- The style that is assigned to the text at the current cursor location. In the above example the "Body Text" style is applied to the first paragraph.
- The "style overrides" describing the differences between the style that is assigned to the text at the current location and the formatting that is applied to the text.
- The list of styles available to the current file.
- Choose Format > Style > Redefine Style from Selection. This updates the current style's definition to match the currently selected text.
You can now use this style sheet to quickly format the current file.
Note that Scrivener text files don't contain heading level information, so heading styles aren't applied on import. Heading styles are available in the default style sheet, though, and you can use the Format > Style > Apply Styles by Matching Text command to quickly apply them to paragraphs of text (for example, paragraphs that start with the word "Chapter").
If instead you want to reformat your text file with styles from another style sheet, you can use the Format > Style > Change Stylesheet command.
The Change Stylesheet command lets you reformat using:
- One of built-in style sheets.
- A style sheet from one of the text file templates available to Storyist
- A style sheet from another file in the project
Working with Workspaces
Storyist is designed to work well on both laptops and desktops, and supports many view configurations including:
- Nested split views. You can you split the views in a window as many times as you want (See the View > Split commands). If you have a large monitor, this can be especially useful.
- Multiple windows. You can spread your project windows out over multiple monitors. To create a new window on your current project, choose File > New > Window.
It can be cumbersome to repeatedly configure your views and windows, so Storyist provides the ability to create workspace snapshots to quickly recall your settings.
To create a workspace snapshot:
- Arrange your workspace to suit your needs.
- Choose Window > Workspaces > New Workspace.
Storyist takes a snapshot of the view settings and brings up the Workspaces panel so you can name the new workspace. You can then switch between workspaces using the Workspaces panel, the Views toolbar item, or the Windows > Workspaces menu.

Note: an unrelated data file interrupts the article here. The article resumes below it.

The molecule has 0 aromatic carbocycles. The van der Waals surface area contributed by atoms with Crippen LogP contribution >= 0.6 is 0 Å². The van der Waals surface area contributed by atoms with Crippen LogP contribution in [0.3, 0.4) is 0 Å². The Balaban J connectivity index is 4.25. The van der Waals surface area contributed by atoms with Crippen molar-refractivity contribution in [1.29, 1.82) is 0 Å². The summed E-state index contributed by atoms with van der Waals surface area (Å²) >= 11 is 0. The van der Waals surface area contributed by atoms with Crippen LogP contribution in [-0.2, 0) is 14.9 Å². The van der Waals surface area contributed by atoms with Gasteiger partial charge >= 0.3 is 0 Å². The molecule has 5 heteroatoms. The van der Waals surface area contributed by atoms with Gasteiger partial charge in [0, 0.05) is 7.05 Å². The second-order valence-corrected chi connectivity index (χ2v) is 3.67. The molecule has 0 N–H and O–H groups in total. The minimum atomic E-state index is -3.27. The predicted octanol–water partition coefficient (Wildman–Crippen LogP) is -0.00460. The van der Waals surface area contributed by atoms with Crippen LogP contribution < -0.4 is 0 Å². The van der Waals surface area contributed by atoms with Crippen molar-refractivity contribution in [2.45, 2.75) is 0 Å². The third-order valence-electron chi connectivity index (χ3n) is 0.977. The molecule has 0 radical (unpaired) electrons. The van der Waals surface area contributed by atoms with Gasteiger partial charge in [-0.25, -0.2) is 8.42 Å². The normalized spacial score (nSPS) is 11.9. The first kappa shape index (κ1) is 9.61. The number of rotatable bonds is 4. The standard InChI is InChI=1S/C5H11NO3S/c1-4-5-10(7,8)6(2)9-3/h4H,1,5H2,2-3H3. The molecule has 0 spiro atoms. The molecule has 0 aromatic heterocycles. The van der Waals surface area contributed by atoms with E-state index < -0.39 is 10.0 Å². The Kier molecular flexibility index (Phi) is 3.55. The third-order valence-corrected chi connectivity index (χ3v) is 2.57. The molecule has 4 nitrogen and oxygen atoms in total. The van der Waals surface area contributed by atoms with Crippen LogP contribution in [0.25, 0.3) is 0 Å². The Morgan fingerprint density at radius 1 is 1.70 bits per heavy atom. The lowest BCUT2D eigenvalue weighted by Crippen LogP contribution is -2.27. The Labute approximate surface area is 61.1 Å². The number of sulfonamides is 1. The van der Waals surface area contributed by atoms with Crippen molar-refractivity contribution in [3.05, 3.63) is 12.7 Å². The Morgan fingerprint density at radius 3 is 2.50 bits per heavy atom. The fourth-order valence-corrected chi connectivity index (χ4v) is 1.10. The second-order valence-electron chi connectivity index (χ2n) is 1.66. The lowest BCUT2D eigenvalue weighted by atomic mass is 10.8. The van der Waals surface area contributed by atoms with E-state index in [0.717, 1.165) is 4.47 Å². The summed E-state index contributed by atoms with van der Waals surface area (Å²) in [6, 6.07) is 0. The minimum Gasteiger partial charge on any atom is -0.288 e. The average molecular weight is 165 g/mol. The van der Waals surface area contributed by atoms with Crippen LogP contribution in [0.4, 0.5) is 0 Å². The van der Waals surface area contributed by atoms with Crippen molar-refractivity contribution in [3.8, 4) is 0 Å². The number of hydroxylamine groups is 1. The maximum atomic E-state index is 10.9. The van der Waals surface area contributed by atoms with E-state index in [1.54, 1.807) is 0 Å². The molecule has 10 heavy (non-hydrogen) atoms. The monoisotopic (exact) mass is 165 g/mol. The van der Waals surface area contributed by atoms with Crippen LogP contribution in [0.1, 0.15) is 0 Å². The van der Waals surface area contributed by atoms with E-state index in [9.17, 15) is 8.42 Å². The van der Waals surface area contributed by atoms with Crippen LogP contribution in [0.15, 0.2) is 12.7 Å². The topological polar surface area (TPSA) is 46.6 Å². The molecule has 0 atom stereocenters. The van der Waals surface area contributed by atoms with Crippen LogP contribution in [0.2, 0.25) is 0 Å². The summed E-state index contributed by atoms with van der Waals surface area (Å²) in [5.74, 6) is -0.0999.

Using Autosave and Versions
Storyist 3 adopts Apple's Autosave and Versions technology, which means several things:
- Storyist automatically saves your project to disk every few minutes to help minimize data loss in case of power failure or other unforeseen circumstance.
- Storyist creates backup versions of your project regularly (every hour and whenever you use the File > Save command).
- Backups follow your project, even if you rename the project or move it to another folder.
- If you set up Time Machine, versions are not only saved to your local hard drive but are backed up to your Time Machine drive as well.
- You can browse the automatically saved backups (whether they're stored on your local drive or your Time Machine drive) and compare them to the current project. This makes it easy to copy sections of text from a previous version and paste it into your current version.
You can learn more about Autosave and Versions in the Storyist 3 for Storyist 2 Users tutorial.
Exporting Scrivener Projects
Storyist 3 for macOS can also export projects in Scrivener format.
To do this:
- Choose File > Export and select the files you want to include in the project.
- Set the Export popup to "Files" and the Format popup to "Scrivener (.scriv)" and click Next.
- Choose a name and location for the project and click Export.
Where to Go from Here
The New in 3 and Storyist 3 for Storyist 2 Users pages have more information about what's new in Storyist 3.
The support page has links to User Guides for both the Mac and iOS versions.
The Storyist Forums is a good place to ask questions of other writers in the Storyist community.
Finally, to receive notification of new releases, quick tips for using Storyist, and links to writing-related topics, follow @storyist on Twitter.